Quantum Computer Development with Single Ion Implantation

Quantum Computer Development with Single Ion Implantation Spins of single donor atoms are attractive candidates for large scale quantum information processing in silicon. Formation of devices with a few qubits is crucial for validation of basic ideas and development of a scalable architecture. We describe our development of a single ion implantation technique for placement of single atoms into device structures. Collimated highly charged ion beams are aligned with a scanning probe microscope. Enhanced secondary electron emission due tohigh ion charge states (e.g., 31P13+, or 126Te33+)allows efficient detection of single ion impacts. Studies of electrical activation of low dose, low energy implants of 31P in silicon show a drastic effect of dopant segregation to the SiO2/Si interface,while Si3N4/Si retards 31P segregation. We discuss resolution limiting factors in ion placement, and process challenges forintegration of single atom arrays with control gates and single electron transistors. http://www.deepdyve.com/assets/images/DeepDyve-Logo-lg.png Quantum Information Processing Springer Journals

Quantum Computer Development with Single Ion Implantation

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Publisher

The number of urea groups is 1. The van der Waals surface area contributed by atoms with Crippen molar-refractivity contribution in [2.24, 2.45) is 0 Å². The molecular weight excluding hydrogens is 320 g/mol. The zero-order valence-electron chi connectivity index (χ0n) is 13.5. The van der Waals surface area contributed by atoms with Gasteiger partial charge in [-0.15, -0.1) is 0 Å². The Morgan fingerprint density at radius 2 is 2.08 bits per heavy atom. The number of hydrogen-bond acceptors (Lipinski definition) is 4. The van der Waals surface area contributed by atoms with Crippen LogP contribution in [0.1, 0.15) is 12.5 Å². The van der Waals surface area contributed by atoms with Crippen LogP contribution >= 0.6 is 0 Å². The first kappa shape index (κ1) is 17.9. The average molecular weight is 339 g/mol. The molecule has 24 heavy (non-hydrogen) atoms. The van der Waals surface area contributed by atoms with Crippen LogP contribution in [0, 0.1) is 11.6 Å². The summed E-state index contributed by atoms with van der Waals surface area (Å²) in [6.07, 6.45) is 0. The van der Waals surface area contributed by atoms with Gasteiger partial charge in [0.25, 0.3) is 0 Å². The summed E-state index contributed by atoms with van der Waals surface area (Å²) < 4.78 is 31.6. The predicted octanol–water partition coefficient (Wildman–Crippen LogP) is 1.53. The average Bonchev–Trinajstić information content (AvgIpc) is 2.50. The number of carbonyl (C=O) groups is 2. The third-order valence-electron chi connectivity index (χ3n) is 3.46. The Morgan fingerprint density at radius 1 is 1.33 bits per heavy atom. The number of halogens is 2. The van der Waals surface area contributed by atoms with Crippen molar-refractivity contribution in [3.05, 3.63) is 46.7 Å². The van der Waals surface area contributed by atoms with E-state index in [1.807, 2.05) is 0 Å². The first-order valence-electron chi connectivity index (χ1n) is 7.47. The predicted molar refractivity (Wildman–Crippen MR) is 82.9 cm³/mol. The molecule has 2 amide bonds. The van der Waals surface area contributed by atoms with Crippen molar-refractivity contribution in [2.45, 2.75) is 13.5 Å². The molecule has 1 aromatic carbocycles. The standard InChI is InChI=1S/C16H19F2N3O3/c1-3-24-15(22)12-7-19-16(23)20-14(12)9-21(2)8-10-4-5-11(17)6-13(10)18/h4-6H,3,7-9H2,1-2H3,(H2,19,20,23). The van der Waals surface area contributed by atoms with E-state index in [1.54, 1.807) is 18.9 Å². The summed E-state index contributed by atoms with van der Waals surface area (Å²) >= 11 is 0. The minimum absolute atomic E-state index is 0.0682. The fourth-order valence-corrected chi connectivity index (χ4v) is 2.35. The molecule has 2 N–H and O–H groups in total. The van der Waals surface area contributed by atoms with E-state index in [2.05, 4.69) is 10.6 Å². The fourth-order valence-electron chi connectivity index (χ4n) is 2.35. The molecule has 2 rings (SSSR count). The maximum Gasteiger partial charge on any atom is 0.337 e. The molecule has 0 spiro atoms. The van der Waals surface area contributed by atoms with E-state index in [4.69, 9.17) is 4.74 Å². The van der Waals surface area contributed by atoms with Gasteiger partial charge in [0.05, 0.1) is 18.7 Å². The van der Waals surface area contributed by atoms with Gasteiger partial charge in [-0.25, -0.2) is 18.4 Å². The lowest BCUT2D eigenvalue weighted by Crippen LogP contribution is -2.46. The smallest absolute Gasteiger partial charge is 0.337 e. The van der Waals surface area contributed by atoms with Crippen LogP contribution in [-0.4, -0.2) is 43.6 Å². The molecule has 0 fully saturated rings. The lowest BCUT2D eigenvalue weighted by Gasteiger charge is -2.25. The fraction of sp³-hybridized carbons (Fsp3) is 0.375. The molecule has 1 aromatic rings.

Kluwer Academic Publishers-Plenum Publishers
Copyright
Copyright © 2004 by Springer Science + Business Media, Inc.
Subject
Physics; Quantum Information Technology, Spintronics; Quantum Computing; Data Structures, Cryptology and Information Theory; Quantum Physics; Mathematical Physics
ISSN
1570-0755
eISSN
1573-1332
D.O.I.
10.1007/s11128-004-3879-1
Publisher site
See Article on Publisher Site

Abstract

Spins of single donor atoms are attractive candidates for large scale quantum information processing in silicon. Formation of devices with a few qubits is crucial for validation of basic ideas and development of a scalable architecture. We describe our development of a single ion implantation technique for placement of single atoms into device structures. Collimated highly charged ion beams are aligned with a scanning probe microscope. Enhanced secondary electron emission due tohigh ion charge states (e.g., 31P13+, or 126Te33+)allows efficient detection of single ion impacts. Studies of electrical activation of low dose, low energy implants of 31P in silicon show a drastic effect of dopant segregation to the SiO2/Si interface,while Si3N4/Si retards 31P segregation. We discuss resolution limiting factors in ion placement, and process challenges forintegration of single atom arrays with control gates and single electron transistors.

Journal

Quantum Information ProcessingSpringer Journals

Published: Dec 30, 2004

References

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